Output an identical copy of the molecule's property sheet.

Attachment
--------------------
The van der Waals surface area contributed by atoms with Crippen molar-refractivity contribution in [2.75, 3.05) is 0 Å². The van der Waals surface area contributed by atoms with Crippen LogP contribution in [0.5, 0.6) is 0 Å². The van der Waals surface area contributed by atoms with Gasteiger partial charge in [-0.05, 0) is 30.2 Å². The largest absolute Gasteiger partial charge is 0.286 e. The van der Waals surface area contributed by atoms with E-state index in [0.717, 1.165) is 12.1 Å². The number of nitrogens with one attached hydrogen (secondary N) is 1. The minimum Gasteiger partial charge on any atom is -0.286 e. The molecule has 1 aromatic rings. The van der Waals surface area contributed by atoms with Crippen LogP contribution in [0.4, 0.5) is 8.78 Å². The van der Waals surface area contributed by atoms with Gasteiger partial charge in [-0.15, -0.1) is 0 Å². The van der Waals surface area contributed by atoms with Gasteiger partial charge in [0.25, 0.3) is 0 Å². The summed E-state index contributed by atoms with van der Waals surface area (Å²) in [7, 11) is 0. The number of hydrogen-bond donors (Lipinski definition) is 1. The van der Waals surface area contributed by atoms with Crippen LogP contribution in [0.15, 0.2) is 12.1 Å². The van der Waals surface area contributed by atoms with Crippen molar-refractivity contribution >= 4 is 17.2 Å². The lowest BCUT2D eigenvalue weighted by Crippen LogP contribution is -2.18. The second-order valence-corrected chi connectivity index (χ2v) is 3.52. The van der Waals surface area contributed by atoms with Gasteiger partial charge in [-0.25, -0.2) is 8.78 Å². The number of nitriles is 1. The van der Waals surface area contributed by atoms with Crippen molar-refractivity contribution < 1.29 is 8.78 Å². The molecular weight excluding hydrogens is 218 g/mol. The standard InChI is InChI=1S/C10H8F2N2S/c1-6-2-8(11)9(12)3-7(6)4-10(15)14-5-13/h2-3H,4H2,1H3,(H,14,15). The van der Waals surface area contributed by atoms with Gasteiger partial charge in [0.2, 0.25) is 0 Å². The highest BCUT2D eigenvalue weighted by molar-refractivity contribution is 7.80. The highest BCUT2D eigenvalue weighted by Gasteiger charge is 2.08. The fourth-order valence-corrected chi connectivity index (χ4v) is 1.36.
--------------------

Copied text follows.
The van der Waals surface area contributed by atoms with Crippen molar-refractivity contribution in [2.75, 3.05) is 0 Å². The van der Waals surface area contributed by atoms with Crippen LogP contribution in [0.5, 0.6) is 0 Å². The van der Waals surface area contributed by atoms with Gasteiger partial charge in [-0.05, 0) is 30.2 Å². The largest absolute Gasteiger partial charge is 0.286 e. The van der Waals surface area contributed by atoms with E-state index in [0.717, 1.165) is 12.1 Å². The number of nitrogens with one attached hydrogen (secondary N) is 1. The minimum Gasteiger partial charge on any atom is -0.286 e. The molecule has 1 aromatic rings. The van der Waals surface area contributed by atoms with Crippen LogP contribution in [0.4, 0.5) is 8.78 Å². The van der Waals surface area contributed by atoms with Gasteiger partial charge in [-0.15, -0.1) is 0 Å². The van der Waals surface area contributed by atoms with Gasteiger partial charge in [0.25, 0.3) is 0 Å². The summed E-state index contributed by atoms with van der Waals surface area (Å²) in [7, 11) is 0. The number of hydrogen-bond donors (Lipinski definition) is 1. The van der Waals surface area contributed by atoms with Crippen LogP contribution in [0.15, 0.2) is 12.1 Å². The van der Waals surface area contributed by atoms with Crippen molar-refractivity contribution >= 4 is 17.2 Å². The lowest BCUT2D eigenvalue weighted by Crippen LogP contribution is -2.18. The second-order valence-corrected chi connectivity index (χ2v) is 3.52. The van der Waals surface area contributed by atoms with Gasteiger partial charge in [-0.25, -0.2) is 8.78 Å². The number of nitriles is 1. The van der Waals surface area contributed by atoms with Crippen molar-refractivity contribution < 1.29 is 8.78 Å². The molecular weight excluding hydrogens is 218 g/mol. The standard InChI is InChI=1S/C10H8F2N2S/c1-6-2-8(11)9(12)3-7(6)4-10(15)14-5-13/h2-3H,4H2,1H3,(H,14,15). The van der Waals surface area contributed by atoms with Gasteiger partial charge in [0.2, 0.25) is 0 Å². The highest BCUT2D eigenvalue weighted by molar-refractivity contribution is 7.80. The highest BCUT2D eigenvalue weighted by Gasteiger charge is 2.08. The fourth-order valence-corrected chi connectivity index (χ4v) is 1.36.